There has been a lot of talk lately about the highest-paid players in the game, from the Albert Pujols talks to the history of the game's most-compensated stars through the years. And then Devon Young over at Seamheads compared those milestone contracts to what players make today, an illuminating look at player compensation vs. inflation.
A couple of weeks ago, I came across a unique proposal for paying players -- in 1894. It's another gem from Low and Inside, the book of baseball anecdotes published in 1949 that described a plan to build a ballfield atop Grand Central Terminal in 1912.
Here's the proposed new salary structure:
A friend of the workingman (baseball-playing division) made a profound proposal back in 1894 in an essay written for the Detroit Journal, under which ballplayers would no longer have to suffer under an economic system by which they got regular pay. The Detroit thinker recommended that they be paid on a piecework basis.
He was inspired by the fact that in a single day of that 1894 season three Western League teams produced an over-all total of one hundred and nine runs.
"It is not fair," said the essayist, "to work men as hard as the players did that day. It would be more desirable all around if the men were paid by what they do rather than so much a week or a month."
He then proposed the following piecework scale:
Runs ..................... 50 cents each
Put-outs ............... 40 cents each
Assists ................. 30 cents each
Singles ................. 10 cents each
Two-base hits ...... 20 cents each
Triples ................. 30 cents each
Home runs ........... 40 cents each
Sacrifice hits ........ 05 cents each
Stolen bases ........ 05 cents each
He did not make it quite clear just how much a home-run hitter would get -- presumably forty cents for the homer and another fifty cents for scoring. Errors, he suggested, would be charged against the player on a sliding scale, and there would be a special scale for pitchers.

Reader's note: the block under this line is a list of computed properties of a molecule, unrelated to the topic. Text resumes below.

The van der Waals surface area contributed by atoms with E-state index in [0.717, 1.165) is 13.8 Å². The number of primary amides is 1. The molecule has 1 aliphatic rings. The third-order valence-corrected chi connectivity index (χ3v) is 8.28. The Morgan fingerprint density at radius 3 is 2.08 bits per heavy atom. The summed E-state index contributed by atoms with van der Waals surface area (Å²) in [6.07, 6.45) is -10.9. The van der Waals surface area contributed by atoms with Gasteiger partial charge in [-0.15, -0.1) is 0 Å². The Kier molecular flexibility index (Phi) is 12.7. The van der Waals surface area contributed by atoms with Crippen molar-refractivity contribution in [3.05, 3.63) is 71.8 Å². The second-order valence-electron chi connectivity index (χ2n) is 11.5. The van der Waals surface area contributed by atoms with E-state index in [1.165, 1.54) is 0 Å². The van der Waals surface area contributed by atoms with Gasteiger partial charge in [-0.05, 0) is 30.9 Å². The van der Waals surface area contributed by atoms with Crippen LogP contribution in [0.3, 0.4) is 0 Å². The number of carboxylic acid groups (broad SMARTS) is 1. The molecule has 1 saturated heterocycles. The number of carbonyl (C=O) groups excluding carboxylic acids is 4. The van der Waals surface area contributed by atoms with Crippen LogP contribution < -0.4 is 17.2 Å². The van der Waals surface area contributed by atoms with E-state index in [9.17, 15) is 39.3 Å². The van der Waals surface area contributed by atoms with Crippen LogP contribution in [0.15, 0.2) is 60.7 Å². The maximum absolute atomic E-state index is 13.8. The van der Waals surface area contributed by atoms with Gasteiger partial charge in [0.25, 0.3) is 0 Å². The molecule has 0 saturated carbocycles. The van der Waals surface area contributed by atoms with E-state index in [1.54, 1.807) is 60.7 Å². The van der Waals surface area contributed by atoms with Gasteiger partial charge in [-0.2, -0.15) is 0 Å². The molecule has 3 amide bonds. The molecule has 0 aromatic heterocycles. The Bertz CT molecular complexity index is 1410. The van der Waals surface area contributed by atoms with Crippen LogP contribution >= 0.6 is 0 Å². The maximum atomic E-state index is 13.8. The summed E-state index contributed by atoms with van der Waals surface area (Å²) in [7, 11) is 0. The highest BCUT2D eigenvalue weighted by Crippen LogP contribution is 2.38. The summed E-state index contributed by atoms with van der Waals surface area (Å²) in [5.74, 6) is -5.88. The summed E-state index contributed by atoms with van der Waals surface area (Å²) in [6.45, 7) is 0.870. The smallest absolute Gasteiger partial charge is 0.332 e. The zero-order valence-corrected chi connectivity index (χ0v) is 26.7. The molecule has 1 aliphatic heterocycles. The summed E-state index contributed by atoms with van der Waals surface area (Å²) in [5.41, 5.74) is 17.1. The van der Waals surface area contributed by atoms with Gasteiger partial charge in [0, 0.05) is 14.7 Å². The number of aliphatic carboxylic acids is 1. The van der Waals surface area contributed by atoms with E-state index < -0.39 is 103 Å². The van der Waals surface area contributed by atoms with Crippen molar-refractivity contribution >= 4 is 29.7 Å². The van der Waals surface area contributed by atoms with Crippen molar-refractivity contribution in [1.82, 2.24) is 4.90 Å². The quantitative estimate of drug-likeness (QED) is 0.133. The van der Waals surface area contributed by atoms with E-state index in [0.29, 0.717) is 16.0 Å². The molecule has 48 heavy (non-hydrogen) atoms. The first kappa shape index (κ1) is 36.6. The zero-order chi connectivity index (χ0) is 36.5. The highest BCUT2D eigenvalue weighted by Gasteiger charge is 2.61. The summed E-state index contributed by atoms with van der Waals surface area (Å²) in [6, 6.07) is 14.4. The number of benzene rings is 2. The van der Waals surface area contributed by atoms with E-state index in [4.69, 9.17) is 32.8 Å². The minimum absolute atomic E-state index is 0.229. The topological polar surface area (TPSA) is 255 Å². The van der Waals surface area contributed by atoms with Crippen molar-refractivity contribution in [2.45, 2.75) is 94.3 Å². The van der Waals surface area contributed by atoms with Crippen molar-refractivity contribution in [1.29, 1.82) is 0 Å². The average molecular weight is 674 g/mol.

I was curious as to how this pay scale would work with today's players, in today's dollars. Of course, there are a few gaping holes: no RBIs, no indication of what the sliding scale for errors might be, and no idea what the pitchers' scale might be. So for the sake of argument, let's assign an 1894 value of 25 cents to runs batted in. I'm going to ignore the penalty for errors, because that's a lot more work than I'm willing to do at the moment. If anyone has a suggestion, feel free to comment. And we'll leave pitchers out of it for now, too.
First, we need to convert 1894 dollars into 2010 dollars (because I'm going to be using 2010 stats), so I found a calculator online. The results:
Runs .................. $14.92 each
Put-outs ............. $11.94 each
Assists ................. $8.95 each
Singles ................. $2.98 each
Two-base hits ...... $5.97 each
Triples ................. $8.95 each
Home runs ........... $11.94 each
Sacrifice hits ........ $1.49 each
Stolen bases ........ $1.49 each
RBIs ................... $7.46 each
You might be able to see where there's going to be a problem already -- putouts are going to skew the results toward certain positions. After plugging last year's stats into a spreadsheet with formulas converting the stats into these dollar amounts, the game's best player earned the most money, but not nearly as much as his 2010 contract paid him. Pujols, who made nearly $14.6 million last year, would have been the highest-paid player under this system -- with a salary of $22,474.85. Second on the list is Adrian Gonzalez ($19,900.60) and third is Oakland first baseman Daric Barton ($19,765.15). First basemen held the first 19 spots and 22 of the top 23 as catchers (who get putout credit on strikeouts) start creeping onto the list.
It's not really worth exploring the numbers any further. Clearly that 1894 model wouldn't work today, and not just because of how the game's pay structure has left inflation in the dust. For one thing, I can't imagine there's anyone who values putouts by a fielder as much as home runs by a hitter (outs recorded by a pitcher, however, may be the starting point for developing a pitchers' pay scale).
And of course, ballplayers in 1894 weren't seen as the superstar celebrities they are today. They were certainly held in high esteem, but more as active, sporting men than athletic royalty. It was a nice try, Detroit Journal essayist, but it just won't work.
Labels: Albert Pujols, payroll, salaries